No, they're not all judging you – you’re not in the spotlight as much as you think


Don't let anxiety about what others think of you hold you back from being yourself – because most of the time, people are thinking about themselves and don't put a lot of effort into judging you. — 123rf.com

Have you ever felt like you have to watch what you say and do for fear of other people judging you?

One of the drawbacks of being the only species to possess self-awareness (so far as we know) is that we can be overly focused on our behaviour and how we come across to others. It doesn’t help that this is often reinforced by our parents when we’re growing up. I’m sure many of us were given warnings about keeping our reputation intact by not embarrassing ourselves by doing anything that might “bring shame”.

Speaking of bringing shame, in 2000, researchers at Cornell University in the United States conducted a creative study to see how much attention other people pay us compared with how much we believe they think about us.

They asked some students to attend a large psychology class wearing bright yellow Barry Manilow T-shirts. Manilow is an American singer, best known during the 1970s and 1980s, whose music can be (for some) overly-sentimental. When asked how many would notice the garish garments, the participants thought at least half of the people in the room would take note of their outfit. In fact, the researchers found that only 20% paid any attention to the bright clothing.

The expectations of those who wore the T-shirts demonstrated what’s known as the spotlight effect: the tendency to believe that people pay more attention to us than they actually do.

You can test this yourself: In the past few days, how many people have you been thinking about in a judgemental way? How many embarrassing comments or actions by others do you remember? It’s likely that you won’t have thought much, if at all, about these things. On the contrary, you’re probably too busy thinking about how you come across to bother much about the comings and goings of others.

As a friend of mine put it, “In a self-centred world, nobody cares what you’re doing”. That’s not to say that we’re arrogant and conceited – merely that we tend to focus on our own experiences to the exclusion of everyone else’s because that’s what is most immediate to us.

A couple of weeks ago, I spilt some coffee on my shirt and was, of course, embarrassed to be walking around sporting a coffee stain. I had several interactions and was sure people would be judging my appearance. Either they were being kind or they didn’t notice because nobody said a word. Even if they did notice, I doubt they remember and, if they do, I’m sure they’re indifferent to a moment long passed.

Like any other bias, the spotlight effect can feel true because we tend to believe how we think about and see the world is objective and accurate even when it’s not. This means that whatever we see or focus on, we feel like everybody else must see or be focusing on the same thing. They’re not. People have a much greater concern – themselves. This is helpful to keep in mind because we can hold ourselves back from doing what matters for fear of what others might think should we try something and fail. They might notice and comment in the moment, but their attention is brief and fleeting.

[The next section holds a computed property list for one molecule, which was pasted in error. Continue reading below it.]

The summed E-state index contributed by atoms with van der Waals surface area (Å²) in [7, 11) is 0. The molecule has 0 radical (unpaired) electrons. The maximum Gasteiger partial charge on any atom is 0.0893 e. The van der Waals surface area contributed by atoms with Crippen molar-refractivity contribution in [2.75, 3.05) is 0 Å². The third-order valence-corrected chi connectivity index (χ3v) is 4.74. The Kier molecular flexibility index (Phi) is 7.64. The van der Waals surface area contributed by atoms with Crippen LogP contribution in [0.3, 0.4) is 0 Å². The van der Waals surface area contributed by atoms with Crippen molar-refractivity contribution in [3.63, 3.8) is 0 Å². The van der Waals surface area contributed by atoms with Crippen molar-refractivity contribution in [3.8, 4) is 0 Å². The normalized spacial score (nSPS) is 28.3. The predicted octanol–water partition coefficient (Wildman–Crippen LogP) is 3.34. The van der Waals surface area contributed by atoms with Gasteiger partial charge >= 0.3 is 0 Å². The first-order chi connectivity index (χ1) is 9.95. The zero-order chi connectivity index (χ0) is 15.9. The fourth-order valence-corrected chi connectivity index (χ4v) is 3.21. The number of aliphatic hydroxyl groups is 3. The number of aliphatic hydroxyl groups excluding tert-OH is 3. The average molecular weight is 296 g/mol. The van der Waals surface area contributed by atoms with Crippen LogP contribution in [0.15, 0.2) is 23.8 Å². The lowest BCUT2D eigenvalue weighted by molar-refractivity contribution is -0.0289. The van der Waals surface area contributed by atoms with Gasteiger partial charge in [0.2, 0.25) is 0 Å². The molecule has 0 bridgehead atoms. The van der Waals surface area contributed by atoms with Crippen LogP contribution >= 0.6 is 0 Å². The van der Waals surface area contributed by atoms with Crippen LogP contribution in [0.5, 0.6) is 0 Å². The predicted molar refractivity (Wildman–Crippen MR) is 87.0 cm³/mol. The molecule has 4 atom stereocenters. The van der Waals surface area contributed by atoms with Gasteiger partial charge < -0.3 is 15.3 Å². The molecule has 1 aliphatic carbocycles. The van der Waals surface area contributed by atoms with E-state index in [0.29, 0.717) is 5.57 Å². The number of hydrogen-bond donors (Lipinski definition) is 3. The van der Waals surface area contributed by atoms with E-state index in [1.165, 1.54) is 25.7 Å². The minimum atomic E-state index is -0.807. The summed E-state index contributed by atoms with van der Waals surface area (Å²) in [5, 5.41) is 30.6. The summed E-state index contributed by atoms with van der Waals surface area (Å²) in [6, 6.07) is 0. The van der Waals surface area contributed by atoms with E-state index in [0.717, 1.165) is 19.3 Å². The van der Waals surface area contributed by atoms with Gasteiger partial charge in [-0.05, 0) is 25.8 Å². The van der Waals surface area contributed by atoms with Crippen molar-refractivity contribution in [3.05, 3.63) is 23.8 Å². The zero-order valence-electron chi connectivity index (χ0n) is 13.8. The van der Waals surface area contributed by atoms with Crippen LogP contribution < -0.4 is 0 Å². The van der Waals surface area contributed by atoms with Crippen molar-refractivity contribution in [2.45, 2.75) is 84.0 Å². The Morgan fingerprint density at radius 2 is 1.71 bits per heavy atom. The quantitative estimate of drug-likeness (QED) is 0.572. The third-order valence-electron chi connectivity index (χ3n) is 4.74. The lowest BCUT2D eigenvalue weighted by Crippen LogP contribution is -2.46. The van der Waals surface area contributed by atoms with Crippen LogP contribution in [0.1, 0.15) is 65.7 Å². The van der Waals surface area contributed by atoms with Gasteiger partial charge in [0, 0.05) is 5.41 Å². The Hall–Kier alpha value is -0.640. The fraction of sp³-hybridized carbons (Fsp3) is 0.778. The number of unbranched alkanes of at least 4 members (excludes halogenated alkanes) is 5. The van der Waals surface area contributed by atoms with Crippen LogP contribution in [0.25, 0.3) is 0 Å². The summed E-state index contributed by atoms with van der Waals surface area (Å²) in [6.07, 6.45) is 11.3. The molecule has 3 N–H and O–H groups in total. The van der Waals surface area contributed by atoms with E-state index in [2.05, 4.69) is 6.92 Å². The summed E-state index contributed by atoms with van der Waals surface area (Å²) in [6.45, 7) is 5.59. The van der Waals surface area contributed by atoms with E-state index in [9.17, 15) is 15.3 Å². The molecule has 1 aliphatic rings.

Dutch artist Vincent van Gogh invited us to imagine what life would be like if we had no courage to attempt anything. To those who feel they’re not creative or artistic enough, he advised that if the voice inside is telling us we cannot paint, then we should paint and so silence the voice.

It’s good advice. How much mental energy do we spend worrying about what others might think about us? Is it worth losing out on pleasures and possibilities for the sake of worrying about judgements that probably don’t exist?

Even if they do exist, is the brief lifespan of those judgements worth holding yourself back from doing something or being yourself in a way that brings you joy and purpose? Or might you find, in years to come, you regret having given so much weight to what you believed others were thinking?

American "gonzo" journalist and author Hunter S. Thompson said that when we procrastinate on our choices, we will inevitably have our choices made for us by circumstance. He also asked, “Who is the happier man: he who has braved the storm of life and lived, or he who has stayed securely on shore and merely existed?”

We can become so entangled in people’s perspectives that we forget our own and live by the expectations of others. Consequently, our world can feel suffocating and stagnant rather than meaningful and free.

The spotlight effect can make us feel like we’re constantly under scrutiny but the reality is no one is judging us anywhere near as much as we think. This realisation hopefully encourages us to experience the possibilities and pleasures that life has to offer when we open up to ourselves in the knowledge that most people aren’t paying attention.


Sunny Side Up columnist Sandy Clarke has long held an interest in emotions, mental health, mindfulness and meditation. He believes the more we understand ourselves and each other, the better societies we can create. If you have any questions or comments, email lifestyle@thestar.com.my. The views expressed here are entirely the writer's own.

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